a list compiled by Alex Kasman (College of Charleston)
|A mathematical physicist tests the equations of her "Theory of Everything" (TOE) by simulating them on a computer. Due to the complexity of the actual TOE, the simulation utilizes numerical approximations and simplifying assumptions. The story uses religious imagery to explore the consequences those deviations from the ideal formulation might have for beings existing within the simulation.
You may recognize the author as a frequent contributor to this website with a special talent for finding hidden gems of mathematical fiction from the early and middle 20th century. Now, he has produced a gem of his own!
Citation: Vijay Fafat, "Perturbation - For Nature Computes On A Straight Line (In Seven Balancing Acts)," Journal of Humanistic Mathematics, Volume 12 Issue 2 (July 2022), pages 558-562. (Published version available online here.)
A little bit of background from the author:
I had originally submitted the story in its rhyming poetry version (see here) but that one got rejected (I was a little dejected then, since a science fiction short story in proper verse form is rare). So I'll just have to include it in an anthology to be published some day :-)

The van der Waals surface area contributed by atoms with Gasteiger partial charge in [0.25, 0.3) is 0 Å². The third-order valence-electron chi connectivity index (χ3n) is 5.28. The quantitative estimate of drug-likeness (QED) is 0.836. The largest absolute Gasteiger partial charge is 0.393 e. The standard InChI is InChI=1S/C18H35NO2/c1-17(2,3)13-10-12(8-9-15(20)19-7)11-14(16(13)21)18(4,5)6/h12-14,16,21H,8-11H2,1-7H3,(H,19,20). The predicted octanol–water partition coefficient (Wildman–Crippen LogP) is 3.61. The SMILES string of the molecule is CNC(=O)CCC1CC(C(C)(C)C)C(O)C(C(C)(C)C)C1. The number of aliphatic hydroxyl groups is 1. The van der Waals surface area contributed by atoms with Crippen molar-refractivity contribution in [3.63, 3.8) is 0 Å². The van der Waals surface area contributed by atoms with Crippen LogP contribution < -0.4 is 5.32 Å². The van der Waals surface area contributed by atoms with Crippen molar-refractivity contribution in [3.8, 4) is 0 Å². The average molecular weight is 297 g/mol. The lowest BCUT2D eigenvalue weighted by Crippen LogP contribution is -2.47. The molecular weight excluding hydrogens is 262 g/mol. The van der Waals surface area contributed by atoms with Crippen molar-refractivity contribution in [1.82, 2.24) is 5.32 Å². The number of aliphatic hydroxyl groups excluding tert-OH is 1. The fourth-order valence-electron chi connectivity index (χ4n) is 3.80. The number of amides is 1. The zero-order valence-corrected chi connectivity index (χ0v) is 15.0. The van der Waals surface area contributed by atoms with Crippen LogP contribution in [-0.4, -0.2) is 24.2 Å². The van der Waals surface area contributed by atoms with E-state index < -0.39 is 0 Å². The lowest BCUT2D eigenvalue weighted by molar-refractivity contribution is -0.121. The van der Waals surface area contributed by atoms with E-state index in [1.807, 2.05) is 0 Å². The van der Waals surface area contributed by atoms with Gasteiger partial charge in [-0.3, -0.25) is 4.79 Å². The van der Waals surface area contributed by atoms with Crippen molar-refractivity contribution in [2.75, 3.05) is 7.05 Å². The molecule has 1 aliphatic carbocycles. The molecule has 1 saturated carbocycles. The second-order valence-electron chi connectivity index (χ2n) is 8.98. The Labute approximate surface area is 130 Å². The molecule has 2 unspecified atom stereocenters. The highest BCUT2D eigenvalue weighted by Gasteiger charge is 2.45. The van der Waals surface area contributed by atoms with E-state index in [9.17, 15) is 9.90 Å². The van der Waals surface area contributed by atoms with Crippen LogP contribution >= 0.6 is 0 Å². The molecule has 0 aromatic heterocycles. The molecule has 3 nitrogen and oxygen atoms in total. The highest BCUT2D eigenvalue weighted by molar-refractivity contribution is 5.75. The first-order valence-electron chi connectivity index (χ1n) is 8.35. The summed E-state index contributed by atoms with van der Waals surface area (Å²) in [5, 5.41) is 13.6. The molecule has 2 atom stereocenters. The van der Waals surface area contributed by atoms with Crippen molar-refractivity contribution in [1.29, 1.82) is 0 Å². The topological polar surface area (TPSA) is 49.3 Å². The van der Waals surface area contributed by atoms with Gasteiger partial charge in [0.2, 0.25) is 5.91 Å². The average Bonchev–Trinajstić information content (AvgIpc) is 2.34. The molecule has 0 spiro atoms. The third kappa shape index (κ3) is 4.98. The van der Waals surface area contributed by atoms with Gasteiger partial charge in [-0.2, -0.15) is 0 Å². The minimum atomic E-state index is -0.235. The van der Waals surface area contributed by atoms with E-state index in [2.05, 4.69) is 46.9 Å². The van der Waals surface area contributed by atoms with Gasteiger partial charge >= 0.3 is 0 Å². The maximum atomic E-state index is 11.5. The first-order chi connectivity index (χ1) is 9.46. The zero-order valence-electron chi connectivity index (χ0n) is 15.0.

On a personal note: This story had, as do most such things, started as a minor idea. The more fulfilling part for me was finding the right structure for it over time, including the Biblical Overture. But the high point was finding the very uncanny resemblance between the basic idea behind the short story and Shakespeare's verse which I could use as the coda. I was smiling end to end when that correspondence first registered on me.
|More information about this work can be found at scholarship.claremont.edu.|
|(Note: This is just one work of
mathematical fiction from the list. To see the entire list or to see more
works of mathematical fiction, return to the Homepage.)|
Exciting News: The total number of works of mathematical fiction listed in this database recently reached a milestone. The 1,500th entry is The Man of Forty Crowns by Voltaire. Thanks to Vijay Fafat for writing the summary of that work (and so many others). I am also grateful to everyone who has contributed to this website. Heck, I'm grateful to everyone who visited the site. Thank you!
(Maintained by Alex Kasman,
College of Charleston)